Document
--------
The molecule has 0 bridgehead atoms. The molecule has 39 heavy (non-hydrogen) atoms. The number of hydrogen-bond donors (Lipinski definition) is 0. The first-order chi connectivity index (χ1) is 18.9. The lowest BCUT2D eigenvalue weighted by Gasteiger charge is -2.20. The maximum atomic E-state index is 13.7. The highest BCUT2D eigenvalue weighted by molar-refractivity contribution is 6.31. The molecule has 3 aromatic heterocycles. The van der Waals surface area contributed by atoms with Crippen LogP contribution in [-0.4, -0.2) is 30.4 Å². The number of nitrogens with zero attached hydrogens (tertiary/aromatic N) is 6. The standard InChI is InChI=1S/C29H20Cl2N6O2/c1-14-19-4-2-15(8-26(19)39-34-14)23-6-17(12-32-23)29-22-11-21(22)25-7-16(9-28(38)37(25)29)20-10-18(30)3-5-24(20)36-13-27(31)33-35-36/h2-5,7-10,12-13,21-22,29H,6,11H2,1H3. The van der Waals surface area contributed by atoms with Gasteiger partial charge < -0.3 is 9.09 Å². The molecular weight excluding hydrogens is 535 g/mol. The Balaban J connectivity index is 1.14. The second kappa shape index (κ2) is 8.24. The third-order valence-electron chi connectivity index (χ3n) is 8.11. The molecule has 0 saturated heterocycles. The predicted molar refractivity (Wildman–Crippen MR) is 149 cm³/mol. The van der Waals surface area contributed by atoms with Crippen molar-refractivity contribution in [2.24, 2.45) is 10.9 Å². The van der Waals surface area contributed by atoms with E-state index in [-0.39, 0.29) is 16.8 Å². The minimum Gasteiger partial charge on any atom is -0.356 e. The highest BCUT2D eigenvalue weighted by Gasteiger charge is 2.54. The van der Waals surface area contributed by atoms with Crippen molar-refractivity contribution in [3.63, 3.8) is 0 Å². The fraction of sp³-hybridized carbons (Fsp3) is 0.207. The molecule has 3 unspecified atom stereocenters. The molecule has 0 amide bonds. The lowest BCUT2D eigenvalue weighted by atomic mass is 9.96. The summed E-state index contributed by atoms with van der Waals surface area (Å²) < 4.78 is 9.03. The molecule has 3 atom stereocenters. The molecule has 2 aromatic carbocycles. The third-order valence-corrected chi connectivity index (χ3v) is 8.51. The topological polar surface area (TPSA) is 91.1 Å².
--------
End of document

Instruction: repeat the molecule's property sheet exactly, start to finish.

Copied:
The molecule has 0 bridgehead atoms. The molecule has 39 heavy (non-hydrogen) atoms. The number of hydrogen-bond donors (Lipinski definition) is 0. The first-order chi connectivity index (χ1) is 18.9. The lowest BCUT2D eigenvalue weighted by Gasteiger charge is -2.20. The maximum atomic E-state index is 13.7. The highest BCUT2D eigenvalue weighted by molar-refractivity contribution is 6.31. The molecule has 3 aromatic heterocycles. The van der Waals surface area contributed by atoms with Crippen LogP contribution in [-0.4, -0.2) is 30.4 Å². The number of nitrogens with zero attached hydrogens (tertiary/aromatic N) is 6. The standard InChI is InChI=1S/C29H20Cl2N6O2/c1-14-19-4-2-15(8-26(19)39-34-14)23-6-17(12-32-23)29-22-11-21(22)25-7-16(9-28(38)37(25)29)20-10-18(30)3-5-24(20)36-13-27(31)33-35-36/h2-5,7-10,12-13,21-22,29H,6,11H2,1H3. The van der Waals surface area contributed by atoms with Gasteiger partial charge < -0.3 is 9.09 Å². The molecular weight excluding hydrogens is 535 g/mol. The Balaban J connectivity index is 1.14. The second kappa shape index (κ2) is 8.24. The third-order valence-electron chi connectivity index (χ3n) is 8.11. The molecule has 0 saturated heterocycles. The predicted molar refractivity (Wildman–Crippen MR) is 149 cm³/mol. The van der Waals surface area contributed by atoms with Crippen molar-refractivity contribution in [2.24, 2.45) is 10.9 Å². The van der Waals surface area contributed by atoms with E-state index in [-0.39, 0.29) is 16.8 Å². The minimum Gasteiger partial charge on any atom is -0.356 e. The highest BCUT2D eigenvalue weighted by Gasteiger charge is 2.54. The van der Waals surface area contributed by atoms with Crippen molar-refractivity contribution in [3.63, 3.8) is 0 Å². The fraction of sp³-hybridized carbons (Fsp3) is 0.207. The molecule has 3 unspecified atom stereocenters. The molecule has 0 amide bonds. The lowest BCUT2D eigenvalue weighted by atomic mass is 9.96. The summed E-state index contributed by atoms with van der Waals surface area (Å²) < 4.78 is 9.03. The molecule has 3 atom stereocenters. The molecule has 2 aromatic carbocycles. The third-order valence-corrected chi connectivity index (χ3v) is 8.51. The topological polar surface area (TPSA) is 91.1 Å².